Virgin Galactic, the world’s first commercial spaceline, successfully completed on January 11 the third rocket-powered supersonic flight of its passenger carrying reusable space vehicle, SpaceShipTwo (SS2). In command on the flight deck of SS2 for the first time under rocket power was Virgin Galactic’s Chief Pilot Dave Mackay. Mackay, along with Scaled Composites’ (Scaled) Test Pilot Mark Stucky, tested the spaceship’s Reaction Control System (RCS) and the newly installed thermal protection coating on the vehicle’s tail booms. All of the test objectives were successfully completed.
The flight departed Mojave Air and Space Port at 7:22 a.m. PST with the first stage consisting of the WhiteKnightTwo (WK2) carrier aircraft lifting SS2 to an altitude around 46,000 ft. At the controls of WK2 were Virgin Galactic Pilot Mike Masucci and Scaled Test Pilot Mike Alsbury. On release, SS2’s rocket motor was ignited, powering the spaceship to a planned altitude of 71,000 ft. – SS2’s highest altitude to date – and a maximum speed of Mach 1.4. SS2’s unique feather re-entry system was also tested during the flight.
“2014 will be the year when we will finally put our beautiful spaceship in her natural environment of space.” – Sir Richard BransonTwo important SS2 systems, the RCS and thermal protection coating, were tested during the flight in preparation for upcoming full space flights. The spaceship’s RCS will allow its pilots to maneuver the vehicle in space, permitting an optimal viewing experience for those on board and aiding the positioning process for spacecraft re-entry. The new reflective protection coating on SS2’s inner tail boom surfaces is being evaluated to help maintain vehicle skin temperatures while the rocket motor is firing.
SS2’s propulsion system has been developed by Sierra Nevada Corp and is the world’s largest operational hybrid rocket motor. Although this flight saw it burn for a planned 20 seconds, the system has been successfully tested in ground firings to demonstrate performance characteristics and burn time sufficient to take the spaceship and its private astronauts to space.
Commenting on the successful test flight, Sir Richard Branson said: “I couldn’t be happier to start the New Year with all the pieces visibly in place for the start of full space flights. 2014 will be the year when we will finally put our beautiful spaceship in her natural environment of space. Today, we had our own Chief Pilot flying another flawless supersonic flight and proving the various systems required to take us safely to space, as well as providing the very best experience while we’re up there.”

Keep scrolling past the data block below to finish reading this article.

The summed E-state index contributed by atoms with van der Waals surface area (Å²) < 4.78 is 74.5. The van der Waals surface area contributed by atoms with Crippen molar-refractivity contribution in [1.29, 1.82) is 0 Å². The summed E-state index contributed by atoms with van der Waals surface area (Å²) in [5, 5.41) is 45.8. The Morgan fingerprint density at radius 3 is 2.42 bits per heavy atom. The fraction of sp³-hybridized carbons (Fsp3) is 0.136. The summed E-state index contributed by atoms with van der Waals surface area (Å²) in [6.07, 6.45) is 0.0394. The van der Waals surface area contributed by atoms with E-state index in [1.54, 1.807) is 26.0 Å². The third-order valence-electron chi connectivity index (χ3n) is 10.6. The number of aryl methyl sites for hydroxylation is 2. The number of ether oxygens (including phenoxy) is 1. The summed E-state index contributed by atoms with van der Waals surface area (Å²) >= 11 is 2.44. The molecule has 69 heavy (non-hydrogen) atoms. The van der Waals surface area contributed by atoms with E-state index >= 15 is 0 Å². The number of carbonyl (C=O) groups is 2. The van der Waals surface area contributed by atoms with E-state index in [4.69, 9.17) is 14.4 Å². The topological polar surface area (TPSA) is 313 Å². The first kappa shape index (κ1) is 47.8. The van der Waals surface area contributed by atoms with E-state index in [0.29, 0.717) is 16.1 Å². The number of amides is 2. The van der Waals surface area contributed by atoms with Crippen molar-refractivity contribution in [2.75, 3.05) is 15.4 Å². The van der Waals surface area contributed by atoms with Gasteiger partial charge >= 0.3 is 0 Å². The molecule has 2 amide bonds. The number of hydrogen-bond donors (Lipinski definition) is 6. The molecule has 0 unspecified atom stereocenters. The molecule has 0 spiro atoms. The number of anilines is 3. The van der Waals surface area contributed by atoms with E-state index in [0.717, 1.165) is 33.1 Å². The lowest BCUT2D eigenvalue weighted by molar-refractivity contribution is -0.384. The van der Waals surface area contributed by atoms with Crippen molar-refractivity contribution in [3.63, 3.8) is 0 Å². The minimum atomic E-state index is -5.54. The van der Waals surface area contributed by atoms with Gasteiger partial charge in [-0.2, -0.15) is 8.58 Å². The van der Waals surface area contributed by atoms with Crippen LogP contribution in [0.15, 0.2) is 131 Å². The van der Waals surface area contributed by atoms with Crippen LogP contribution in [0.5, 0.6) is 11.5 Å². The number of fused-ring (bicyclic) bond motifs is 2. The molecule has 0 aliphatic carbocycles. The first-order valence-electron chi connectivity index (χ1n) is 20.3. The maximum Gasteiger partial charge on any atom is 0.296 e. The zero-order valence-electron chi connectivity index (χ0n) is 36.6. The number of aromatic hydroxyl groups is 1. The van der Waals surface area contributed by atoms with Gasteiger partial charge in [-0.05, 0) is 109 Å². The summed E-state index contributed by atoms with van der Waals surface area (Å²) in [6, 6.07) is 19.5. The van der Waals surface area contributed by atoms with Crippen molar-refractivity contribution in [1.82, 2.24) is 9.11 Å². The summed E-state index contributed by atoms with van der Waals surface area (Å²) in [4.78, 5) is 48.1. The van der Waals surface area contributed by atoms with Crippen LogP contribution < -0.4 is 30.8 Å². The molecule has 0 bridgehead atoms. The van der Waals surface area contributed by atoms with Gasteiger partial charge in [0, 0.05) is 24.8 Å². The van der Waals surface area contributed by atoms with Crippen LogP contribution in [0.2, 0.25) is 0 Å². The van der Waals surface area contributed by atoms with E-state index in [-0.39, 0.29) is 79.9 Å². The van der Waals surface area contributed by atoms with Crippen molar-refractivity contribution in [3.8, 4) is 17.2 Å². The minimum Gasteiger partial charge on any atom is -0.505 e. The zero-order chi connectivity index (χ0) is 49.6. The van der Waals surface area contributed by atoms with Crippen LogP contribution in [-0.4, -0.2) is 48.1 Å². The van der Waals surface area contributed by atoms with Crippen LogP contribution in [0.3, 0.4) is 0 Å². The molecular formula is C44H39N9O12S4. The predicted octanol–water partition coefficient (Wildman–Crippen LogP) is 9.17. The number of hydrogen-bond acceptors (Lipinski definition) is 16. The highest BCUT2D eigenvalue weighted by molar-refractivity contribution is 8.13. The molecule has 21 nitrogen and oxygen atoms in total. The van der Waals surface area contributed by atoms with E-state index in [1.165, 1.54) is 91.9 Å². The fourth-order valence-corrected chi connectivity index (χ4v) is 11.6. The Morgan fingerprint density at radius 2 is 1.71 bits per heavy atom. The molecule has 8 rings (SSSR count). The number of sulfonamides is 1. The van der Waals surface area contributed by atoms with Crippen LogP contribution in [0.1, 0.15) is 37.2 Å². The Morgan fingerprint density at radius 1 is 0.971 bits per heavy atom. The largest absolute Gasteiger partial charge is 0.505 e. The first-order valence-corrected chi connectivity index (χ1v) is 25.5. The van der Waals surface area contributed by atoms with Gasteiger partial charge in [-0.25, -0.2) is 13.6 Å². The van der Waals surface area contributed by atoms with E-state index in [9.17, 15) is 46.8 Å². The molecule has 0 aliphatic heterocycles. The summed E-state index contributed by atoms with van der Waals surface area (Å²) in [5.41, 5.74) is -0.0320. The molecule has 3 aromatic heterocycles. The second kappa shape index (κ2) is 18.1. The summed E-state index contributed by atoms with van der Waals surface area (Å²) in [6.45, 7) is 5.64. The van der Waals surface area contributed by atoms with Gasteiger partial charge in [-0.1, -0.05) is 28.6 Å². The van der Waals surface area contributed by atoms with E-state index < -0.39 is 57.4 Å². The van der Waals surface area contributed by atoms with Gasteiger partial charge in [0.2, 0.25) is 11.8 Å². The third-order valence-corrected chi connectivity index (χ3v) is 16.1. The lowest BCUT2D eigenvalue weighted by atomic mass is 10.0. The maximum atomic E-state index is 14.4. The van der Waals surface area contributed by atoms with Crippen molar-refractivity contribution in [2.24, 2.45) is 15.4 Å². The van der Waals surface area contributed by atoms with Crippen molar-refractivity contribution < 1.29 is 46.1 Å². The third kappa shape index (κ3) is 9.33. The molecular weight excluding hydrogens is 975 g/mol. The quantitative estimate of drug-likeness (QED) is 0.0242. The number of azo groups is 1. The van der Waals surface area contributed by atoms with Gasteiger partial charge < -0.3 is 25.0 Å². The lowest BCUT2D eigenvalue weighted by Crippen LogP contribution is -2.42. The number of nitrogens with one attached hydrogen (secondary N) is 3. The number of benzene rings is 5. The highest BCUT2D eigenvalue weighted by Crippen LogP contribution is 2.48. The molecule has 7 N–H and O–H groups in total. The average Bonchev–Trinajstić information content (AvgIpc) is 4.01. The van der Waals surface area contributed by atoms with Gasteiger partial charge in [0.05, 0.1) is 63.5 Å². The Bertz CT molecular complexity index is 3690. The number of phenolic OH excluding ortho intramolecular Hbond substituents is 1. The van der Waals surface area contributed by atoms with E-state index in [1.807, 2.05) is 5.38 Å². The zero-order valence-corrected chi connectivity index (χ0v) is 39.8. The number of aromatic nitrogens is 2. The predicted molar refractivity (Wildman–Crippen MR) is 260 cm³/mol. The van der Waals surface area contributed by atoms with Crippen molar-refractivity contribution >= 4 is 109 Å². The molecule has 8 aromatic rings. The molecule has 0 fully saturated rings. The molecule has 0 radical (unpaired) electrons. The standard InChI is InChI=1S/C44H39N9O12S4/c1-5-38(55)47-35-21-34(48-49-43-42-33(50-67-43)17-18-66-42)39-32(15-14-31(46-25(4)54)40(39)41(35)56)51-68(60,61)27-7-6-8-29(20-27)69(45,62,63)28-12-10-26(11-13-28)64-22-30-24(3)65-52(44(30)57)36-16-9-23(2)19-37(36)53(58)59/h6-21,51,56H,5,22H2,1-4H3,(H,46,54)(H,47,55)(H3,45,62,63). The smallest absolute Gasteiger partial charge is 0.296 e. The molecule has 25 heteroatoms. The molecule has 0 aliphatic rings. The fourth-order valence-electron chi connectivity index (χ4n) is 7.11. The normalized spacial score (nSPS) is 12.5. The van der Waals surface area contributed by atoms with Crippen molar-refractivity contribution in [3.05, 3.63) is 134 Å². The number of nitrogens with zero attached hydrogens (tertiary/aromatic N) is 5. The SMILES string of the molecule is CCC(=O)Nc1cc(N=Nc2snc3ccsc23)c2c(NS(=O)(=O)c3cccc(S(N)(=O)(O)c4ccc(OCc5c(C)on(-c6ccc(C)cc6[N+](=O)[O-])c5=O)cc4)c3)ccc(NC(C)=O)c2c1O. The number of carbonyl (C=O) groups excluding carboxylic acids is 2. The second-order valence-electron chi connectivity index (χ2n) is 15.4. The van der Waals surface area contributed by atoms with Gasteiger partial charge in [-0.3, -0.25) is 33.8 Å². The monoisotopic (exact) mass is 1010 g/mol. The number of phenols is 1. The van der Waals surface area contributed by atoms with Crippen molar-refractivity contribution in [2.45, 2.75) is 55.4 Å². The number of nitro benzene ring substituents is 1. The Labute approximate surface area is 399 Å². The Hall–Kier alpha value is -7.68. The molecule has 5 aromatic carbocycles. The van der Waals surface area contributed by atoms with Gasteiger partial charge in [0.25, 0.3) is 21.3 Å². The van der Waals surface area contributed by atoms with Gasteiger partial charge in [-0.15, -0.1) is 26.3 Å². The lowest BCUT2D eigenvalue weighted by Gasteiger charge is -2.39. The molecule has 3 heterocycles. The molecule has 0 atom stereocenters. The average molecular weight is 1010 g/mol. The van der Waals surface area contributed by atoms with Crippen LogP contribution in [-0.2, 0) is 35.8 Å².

This flight was the third opportunity to see a supersonic, rocket-powered test of the Virgin Galactic system after dozens of successful subsonic test flights.
“Today’s flight was another resounding success,” said Virgin Galactic CEO George Whitesides. “We focused on gathering more transonic and supersonic data, and our chief pilot, Dave, handled the vehicle beautifully. With each flight test, we are progressively closer to our target of starting commercial service in 2014.”
For Mackay, the flight was a “dream come true.”
“I have watched SS2 evolve over the years into an incredible vehicle that is going to open up space to more people than ever before,” he said. “To be behind the controls and fly it as the rocket ignited is something I will never forget. She flew brilliantly. All the tests went really well and generated vital data that will be used to further fine-tune our operations.”
Virgin Galactic is on track to be the world’s first commercial spaceline. To date, the company has accepted more than $80 million in deposits from approximately 680 individuals, which is 20% more than the total number of people who have ever gone to space. The new spaceship (SpaceShipTwo, VSS Enterprise) and carrier craft (WhiteKnightTwo, VMS Eve) have both been developed for Virgin Galactic’s vehicle fleet by Mojave-based Scaled Composites.
The VSS Enterprise and VMS Eve test flight program is well under way, leading to Virgin Galactic commercial operations, which will be based at Spaceport America in New Mexico.
This article appeared in the January 2014 issue of RocketSTEM.
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